I followed the following guide:
But it is still possible to ssh into the machine by entering a password (tried on win with putty)
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Before disabling ssh password authentication please make sure your access with private key works as expected. Once confirmed, you can disable password authentication. I'd suggest following changes to secure the server even more.
Edit file with:
sudo nano /etc/ssh/sshd_config
Please make sure you have following values enabled in the file:
PermitRootLogin no PasswordAuthentication no ChallengeResponseAuthentication no UsePAM no
Save file and then restart ssh service
sudo service ssh restart
sudo systemctl restart ssh
Edit: There is a question what these parameters do. Let's go through them one by one. For the most current version you can alway go to manual page OpenSSH SSH daemon configuration file
Specifies whether root can log in using ssh(1). The argument must be “yes”, “without-password”, “forced-commands-only”, or "no”. The default is “yes”. If this option is set to “without-password”, password authentication is disabled for root.
If this option is set to “forced-commands-only”, root login with public key authentication will be allowed, but only if the command option has been specified (which may be useful for taking remote backups even if root login is normally not allowed). All other authentication methods are disabled for root.
If this option is set to “no”, root is not allowed to log in.
Not permitting 'Root login' using password is considered stronger security than allowing it. That said, you should not be logging into root at all, unless no other method (sudo, etc.) will work.
Specifies whether password authentication is allowed. The default is “yes”.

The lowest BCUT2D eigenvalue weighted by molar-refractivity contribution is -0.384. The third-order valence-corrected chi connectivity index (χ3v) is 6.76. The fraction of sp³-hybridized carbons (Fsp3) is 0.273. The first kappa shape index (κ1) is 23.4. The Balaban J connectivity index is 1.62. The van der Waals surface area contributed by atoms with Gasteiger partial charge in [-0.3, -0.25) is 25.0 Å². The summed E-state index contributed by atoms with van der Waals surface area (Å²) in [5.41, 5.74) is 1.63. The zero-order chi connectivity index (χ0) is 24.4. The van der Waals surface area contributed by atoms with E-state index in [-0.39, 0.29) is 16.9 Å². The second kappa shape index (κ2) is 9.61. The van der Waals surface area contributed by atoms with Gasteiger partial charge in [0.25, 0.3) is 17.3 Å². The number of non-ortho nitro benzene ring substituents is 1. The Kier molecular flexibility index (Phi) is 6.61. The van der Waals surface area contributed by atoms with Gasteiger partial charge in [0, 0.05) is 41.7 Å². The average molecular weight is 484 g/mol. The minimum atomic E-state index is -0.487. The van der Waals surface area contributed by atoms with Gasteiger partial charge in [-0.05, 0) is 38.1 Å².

This is basically it. If this is "no", you are not allowed to login using login and password but ... you can bypass it with other options so please read on.
Specifies whether challenge-response authentication is allowed (e.g. via PAM). The default is “yes”.
UsePAM Enables the Pluggable Authentication Module interface. If set to “yes” this will enable PAM authentication using ChallengeResponseAuthentication and PasswordAuthentication in addition to PAM account and session module processing for all authentication types.
Because PAM challenge-response authentication usually serves an equivalent role to password authentication, you should disable either PasswordAuthentication or ChallengeResponseAuthentication. The default is “no”.
And in the end some info from Ubuntu manual linked above. The defaults may vary so if you want to secure your server, I'd recommend to use set those options mentioned at the top explicitly.
Note that the Debian openssh-server package sets several options as standard in /etc/ssh/sshd_config which are not the default in sshd(8). The exact list depends on whether the package was installed fresh or upgraded from various possible previous versions, but includes at least the following:
- ChallengeResponseAuthentication no
- X11Forwarding yes
- PrintMotd no
- AcceptEnv LANG LC_* Subsystem sftp /usr/lib/openssh/sftp-server
- UsePAM yes